Iowa farmers are putting their planters in the field this week at a rapid pace. USDA says 13% of corn acres are planted in Iowa. That’s 10 points above the five-year average.
It’s the sign of a new season, stretching out, getting ready to conquer another field before a mid-week rain. “In my words, in my terms, it’s time to plant corn,” says Cedar Falls, Iowa, farmer Brent Judisch.
It’s quite the difference from the snow, sleet and rain earlier this month. “We went worried about getting in the field to thinking about how it’s time to go now,” he says.
He farms with his wife Lisa Judisch. “It’s good to be a family operation. She does a lot of the bookwork in the winter. In the spring, she’s in the tractor every day. It takes the pressure off me. I don’t have to be here. I don’t have to be there,” Brent says.
The two started kicking up the dust last week when Mother Nature gave them a window of nice weather. It’s a bonus on top of ‘ideal’ soil conditions, and planting is really moving. The Judisch family is already two-thirds done with corn and one-third done with beans.
“At about an inch deep, we have plenty of moisture. That’s more than enough to get the seed started. We had four inches of rain in November. We had five inches of rain in December. So, the moisture has held really well,” Brent says.
While the duo can’t sway the weather, they’re making sure the markets don’t control all of their farming decisions:They’re staying heavy on corn. “We have not changed that for about 10 years,” Brent says.
While the rotation is the same, the corn traits are different. On the acres "where we don’t have rootworm trouble and some other issues, we’ve been going back to a standard Round-up Ready corn without the extra stacks," Brent says. "We’re saving about $80 a bag, which is about $30 an acre."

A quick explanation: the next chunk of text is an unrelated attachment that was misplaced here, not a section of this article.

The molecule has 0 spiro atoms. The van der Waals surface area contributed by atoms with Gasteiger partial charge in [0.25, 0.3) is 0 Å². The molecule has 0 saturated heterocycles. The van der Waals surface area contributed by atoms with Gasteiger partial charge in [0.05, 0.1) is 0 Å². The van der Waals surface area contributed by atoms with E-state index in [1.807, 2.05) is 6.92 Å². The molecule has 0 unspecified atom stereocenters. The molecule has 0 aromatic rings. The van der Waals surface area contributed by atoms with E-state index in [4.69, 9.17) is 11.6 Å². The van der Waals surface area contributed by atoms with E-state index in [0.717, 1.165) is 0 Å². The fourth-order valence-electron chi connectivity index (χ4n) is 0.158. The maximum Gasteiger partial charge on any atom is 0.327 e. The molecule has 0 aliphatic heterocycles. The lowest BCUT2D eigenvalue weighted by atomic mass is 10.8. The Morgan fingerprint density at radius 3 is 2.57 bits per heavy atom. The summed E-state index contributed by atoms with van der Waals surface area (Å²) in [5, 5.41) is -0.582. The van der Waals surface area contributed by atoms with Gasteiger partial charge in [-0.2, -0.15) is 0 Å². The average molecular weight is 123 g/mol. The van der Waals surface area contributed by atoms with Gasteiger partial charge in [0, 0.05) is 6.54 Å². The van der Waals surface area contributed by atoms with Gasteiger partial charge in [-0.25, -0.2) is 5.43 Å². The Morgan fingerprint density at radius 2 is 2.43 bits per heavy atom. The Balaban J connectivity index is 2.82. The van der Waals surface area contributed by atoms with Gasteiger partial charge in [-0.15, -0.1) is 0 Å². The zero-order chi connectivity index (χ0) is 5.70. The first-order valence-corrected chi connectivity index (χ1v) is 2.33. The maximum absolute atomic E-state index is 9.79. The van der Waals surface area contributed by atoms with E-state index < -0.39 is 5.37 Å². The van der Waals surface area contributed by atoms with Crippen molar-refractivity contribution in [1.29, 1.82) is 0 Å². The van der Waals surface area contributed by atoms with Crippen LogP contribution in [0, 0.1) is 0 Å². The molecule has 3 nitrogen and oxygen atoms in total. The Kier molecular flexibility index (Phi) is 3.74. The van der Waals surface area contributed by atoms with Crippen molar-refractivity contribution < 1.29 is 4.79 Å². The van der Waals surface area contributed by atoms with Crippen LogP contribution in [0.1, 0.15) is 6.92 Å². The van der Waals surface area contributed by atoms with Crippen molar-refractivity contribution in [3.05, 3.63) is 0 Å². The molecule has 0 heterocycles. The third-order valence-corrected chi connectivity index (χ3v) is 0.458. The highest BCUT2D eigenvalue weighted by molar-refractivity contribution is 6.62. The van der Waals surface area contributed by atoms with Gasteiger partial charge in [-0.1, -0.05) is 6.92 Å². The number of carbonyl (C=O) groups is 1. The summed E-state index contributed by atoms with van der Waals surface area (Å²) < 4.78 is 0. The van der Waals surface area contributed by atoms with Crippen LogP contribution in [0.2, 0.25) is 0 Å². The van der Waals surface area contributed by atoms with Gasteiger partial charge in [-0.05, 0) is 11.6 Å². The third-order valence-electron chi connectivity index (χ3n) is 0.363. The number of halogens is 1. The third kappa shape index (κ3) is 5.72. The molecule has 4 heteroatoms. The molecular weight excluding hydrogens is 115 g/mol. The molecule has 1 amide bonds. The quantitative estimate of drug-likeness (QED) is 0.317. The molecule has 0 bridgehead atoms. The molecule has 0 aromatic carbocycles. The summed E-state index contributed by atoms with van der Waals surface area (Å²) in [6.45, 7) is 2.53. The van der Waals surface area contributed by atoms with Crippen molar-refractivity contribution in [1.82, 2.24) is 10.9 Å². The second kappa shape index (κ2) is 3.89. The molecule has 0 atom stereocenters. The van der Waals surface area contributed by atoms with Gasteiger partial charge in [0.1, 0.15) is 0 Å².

In Lowden, Iowa, Brad Dircks is planning on a later planting start.
“If I get started April 20, in all honesty, that’s ahead of the curve," Dircks says. "There have been a lot of years where I haven’t started to plant corn until May."
His area has received a little more precipitation than other spots in the state, including rain earlier in the week. “Conditions now are starting to get favorable. I think action will pick up here real soon,” he says.
Dircks says he’s planting about 15% less corn this year. It’s just how his rotations lie. “In general, I think there’s a movement to the corn and soybean rotation since prices are down," he says. "Corn-on-corn is more expensive, and it’s more work."
He’s not changing inputs, just shopping around a little more.
“I’m trying to find a little better price than I used to do. I’m hedging on the Board of Trade some, trying to lock in some type of profit. That’s pretty hard to do today,” Dircks says.
While it’s unknown what this year’s cycle may bring, farmers who are planting hope that a good start will grow into a profitable year. While they work toward harvest, though, they both are generating off-farm income. Brent Judisch is a John Deere representative, and Dircks isolates wheat for a dairy and works for a chemical company, raising regulated genetic seed plots. Both say the additional pay is helpful during this period of lower crop prices.
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